Tuples

A tuple is a collection that cannot be modified.

Variables can be of the datatype tuple. A tuple is defined using parenthesis.
If you want to change the data during program execution, use a list instead of a tuple.

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Example

A tuple with one item ( a comma is needed in the end ):

A tuple with multiple items:

Note: Even with one element, the comma is needed.

 

Accessing tuples

To access individual elements, we use square brackets. To print the first element (Python starts counting from zero):

To print the second element:

To print the last element, you can count from the back using the minus sign.

 

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4 Comments

  • Janis McSweeney says:

    Hi,
    I don’t understand why the last numeric character in the multiple tuple does not have a comma after it?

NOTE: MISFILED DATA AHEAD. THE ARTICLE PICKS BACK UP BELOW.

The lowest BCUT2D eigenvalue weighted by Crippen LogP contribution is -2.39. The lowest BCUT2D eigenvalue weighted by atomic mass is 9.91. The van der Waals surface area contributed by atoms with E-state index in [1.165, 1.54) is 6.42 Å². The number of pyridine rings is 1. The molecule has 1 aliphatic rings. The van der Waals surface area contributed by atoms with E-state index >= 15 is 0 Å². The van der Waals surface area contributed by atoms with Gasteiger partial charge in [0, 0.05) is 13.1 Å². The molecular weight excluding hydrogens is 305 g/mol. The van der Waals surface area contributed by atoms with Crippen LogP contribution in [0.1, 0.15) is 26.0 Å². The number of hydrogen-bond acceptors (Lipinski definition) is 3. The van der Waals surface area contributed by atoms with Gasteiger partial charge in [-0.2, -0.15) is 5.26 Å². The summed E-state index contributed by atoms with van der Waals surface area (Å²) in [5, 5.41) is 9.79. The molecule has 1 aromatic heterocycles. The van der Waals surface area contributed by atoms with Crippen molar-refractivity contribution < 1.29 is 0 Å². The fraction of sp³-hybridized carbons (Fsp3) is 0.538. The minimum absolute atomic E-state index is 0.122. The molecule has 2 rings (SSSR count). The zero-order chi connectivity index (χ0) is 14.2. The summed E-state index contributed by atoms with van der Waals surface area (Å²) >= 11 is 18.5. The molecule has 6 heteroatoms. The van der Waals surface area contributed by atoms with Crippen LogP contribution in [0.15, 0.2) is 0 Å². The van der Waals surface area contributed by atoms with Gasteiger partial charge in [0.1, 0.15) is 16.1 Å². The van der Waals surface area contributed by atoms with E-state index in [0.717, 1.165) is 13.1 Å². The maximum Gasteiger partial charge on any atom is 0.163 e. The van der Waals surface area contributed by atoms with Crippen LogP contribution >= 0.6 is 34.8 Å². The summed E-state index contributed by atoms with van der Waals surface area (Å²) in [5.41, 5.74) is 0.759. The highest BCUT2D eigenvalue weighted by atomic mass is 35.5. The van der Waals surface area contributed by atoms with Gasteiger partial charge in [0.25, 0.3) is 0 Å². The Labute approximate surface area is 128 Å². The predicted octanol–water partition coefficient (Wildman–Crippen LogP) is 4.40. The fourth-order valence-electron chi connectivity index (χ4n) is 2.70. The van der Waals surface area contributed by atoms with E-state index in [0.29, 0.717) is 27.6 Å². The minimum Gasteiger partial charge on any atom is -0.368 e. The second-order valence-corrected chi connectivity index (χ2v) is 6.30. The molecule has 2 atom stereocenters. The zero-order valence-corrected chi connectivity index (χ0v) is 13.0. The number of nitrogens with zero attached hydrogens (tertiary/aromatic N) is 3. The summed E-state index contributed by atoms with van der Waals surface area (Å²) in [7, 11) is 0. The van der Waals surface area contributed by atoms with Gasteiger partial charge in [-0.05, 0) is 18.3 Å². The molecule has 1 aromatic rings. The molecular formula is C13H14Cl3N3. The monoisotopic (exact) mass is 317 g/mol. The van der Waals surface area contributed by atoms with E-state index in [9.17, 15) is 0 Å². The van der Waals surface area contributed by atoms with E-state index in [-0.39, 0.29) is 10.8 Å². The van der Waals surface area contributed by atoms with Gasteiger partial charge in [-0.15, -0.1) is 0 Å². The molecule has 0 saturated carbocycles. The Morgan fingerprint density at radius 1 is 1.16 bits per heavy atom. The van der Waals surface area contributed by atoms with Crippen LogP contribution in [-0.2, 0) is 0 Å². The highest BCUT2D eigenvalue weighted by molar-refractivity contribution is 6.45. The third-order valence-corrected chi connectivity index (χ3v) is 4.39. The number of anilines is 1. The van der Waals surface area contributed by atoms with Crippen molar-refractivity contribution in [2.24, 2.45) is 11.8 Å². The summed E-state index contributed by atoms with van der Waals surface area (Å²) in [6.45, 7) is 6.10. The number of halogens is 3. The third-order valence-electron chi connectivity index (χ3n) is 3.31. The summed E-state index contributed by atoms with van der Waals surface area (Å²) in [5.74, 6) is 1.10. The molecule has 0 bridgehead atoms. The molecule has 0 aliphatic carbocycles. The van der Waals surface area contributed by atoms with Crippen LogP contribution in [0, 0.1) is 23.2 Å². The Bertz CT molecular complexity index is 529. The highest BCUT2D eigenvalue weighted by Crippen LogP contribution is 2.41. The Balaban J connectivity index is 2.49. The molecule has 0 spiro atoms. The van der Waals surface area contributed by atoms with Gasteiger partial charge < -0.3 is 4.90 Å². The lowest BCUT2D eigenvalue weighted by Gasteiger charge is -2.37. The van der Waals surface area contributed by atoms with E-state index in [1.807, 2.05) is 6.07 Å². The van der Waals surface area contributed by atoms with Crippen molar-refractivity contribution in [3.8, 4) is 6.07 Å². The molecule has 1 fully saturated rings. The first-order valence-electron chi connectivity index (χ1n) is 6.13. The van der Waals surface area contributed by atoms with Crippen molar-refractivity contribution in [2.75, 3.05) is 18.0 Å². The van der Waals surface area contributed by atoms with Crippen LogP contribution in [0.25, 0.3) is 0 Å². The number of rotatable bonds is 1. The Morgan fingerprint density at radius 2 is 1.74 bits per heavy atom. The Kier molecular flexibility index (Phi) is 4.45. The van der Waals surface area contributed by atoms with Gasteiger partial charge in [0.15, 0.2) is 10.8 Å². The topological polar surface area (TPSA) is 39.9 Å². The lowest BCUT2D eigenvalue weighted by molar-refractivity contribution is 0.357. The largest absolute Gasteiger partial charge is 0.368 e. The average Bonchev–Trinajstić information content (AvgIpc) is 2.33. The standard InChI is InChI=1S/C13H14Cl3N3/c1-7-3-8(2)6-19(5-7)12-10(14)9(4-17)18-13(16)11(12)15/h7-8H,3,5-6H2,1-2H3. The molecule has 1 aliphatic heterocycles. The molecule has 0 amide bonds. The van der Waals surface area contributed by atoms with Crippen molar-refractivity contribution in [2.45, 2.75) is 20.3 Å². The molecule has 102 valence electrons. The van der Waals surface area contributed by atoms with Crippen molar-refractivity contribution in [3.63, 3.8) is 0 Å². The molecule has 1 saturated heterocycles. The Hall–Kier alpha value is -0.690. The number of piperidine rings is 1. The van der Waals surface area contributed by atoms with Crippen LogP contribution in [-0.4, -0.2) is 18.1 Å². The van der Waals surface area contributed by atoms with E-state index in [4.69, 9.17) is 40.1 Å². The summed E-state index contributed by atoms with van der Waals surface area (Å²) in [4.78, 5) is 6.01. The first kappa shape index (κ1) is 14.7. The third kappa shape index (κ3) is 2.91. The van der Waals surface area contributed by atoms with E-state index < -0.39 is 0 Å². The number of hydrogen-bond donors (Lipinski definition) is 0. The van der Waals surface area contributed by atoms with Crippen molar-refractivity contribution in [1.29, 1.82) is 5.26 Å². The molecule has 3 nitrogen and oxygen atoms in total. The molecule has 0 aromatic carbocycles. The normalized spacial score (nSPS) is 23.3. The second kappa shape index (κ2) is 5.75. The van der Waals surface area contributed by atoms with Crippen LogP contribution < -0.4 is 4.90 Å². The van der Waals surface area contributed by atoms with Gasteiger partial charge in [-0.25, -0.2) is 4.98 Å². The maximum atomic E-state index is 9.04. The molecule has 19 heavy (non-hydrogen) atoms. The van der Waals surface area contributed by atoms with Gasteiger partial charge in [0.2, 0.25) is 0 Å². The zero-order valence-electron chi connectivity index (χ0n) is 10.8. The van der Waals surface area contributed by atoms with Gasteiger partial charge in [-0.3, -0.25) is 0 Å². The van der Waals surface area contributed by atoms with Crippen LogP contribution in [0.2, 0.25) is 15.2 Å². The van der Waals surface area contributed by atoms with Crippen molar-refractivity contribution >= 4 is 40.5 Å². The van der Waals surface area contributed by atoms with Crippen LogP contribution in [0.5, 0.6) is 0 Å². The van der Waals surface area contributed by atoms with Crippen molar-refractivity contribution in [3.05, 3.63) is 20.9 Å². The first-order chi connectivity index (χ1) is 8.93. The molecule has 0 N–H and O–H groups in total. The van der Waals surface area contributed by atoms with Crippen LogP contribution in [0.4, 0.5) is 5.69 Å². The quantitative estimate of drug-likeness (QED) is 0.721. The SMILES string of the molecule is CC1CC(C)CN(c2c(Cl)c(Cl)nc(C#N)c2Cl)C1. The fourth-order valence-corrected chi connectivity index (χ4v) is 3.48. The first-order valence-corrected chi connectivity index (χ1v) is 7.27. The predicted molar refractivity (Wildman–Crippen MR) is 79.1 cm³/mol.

If it is a stand alone single character, it has a comma; and yet if it is the last numeric character in a string of numerics, then each numeric has a comma after it – with the exception of the last numeric, why?

    • ninja says:

      A comma on the end is required with a single element, but not if you have multiple elements. A tuple is defined as: values separated by commas.

      Why a comma for one element? Python has otherwise no way of knowing its a tuple, consider:

      Python wouldn’t know if it’s a tuple, in this case it’s just a number. That’s why a tuple always needs at least one comma. If we have more than one number, it already has commas.

  • kevin says:

    what‘s the difference between Lists and tuples? Is the tuples similar with enumeration of C language?

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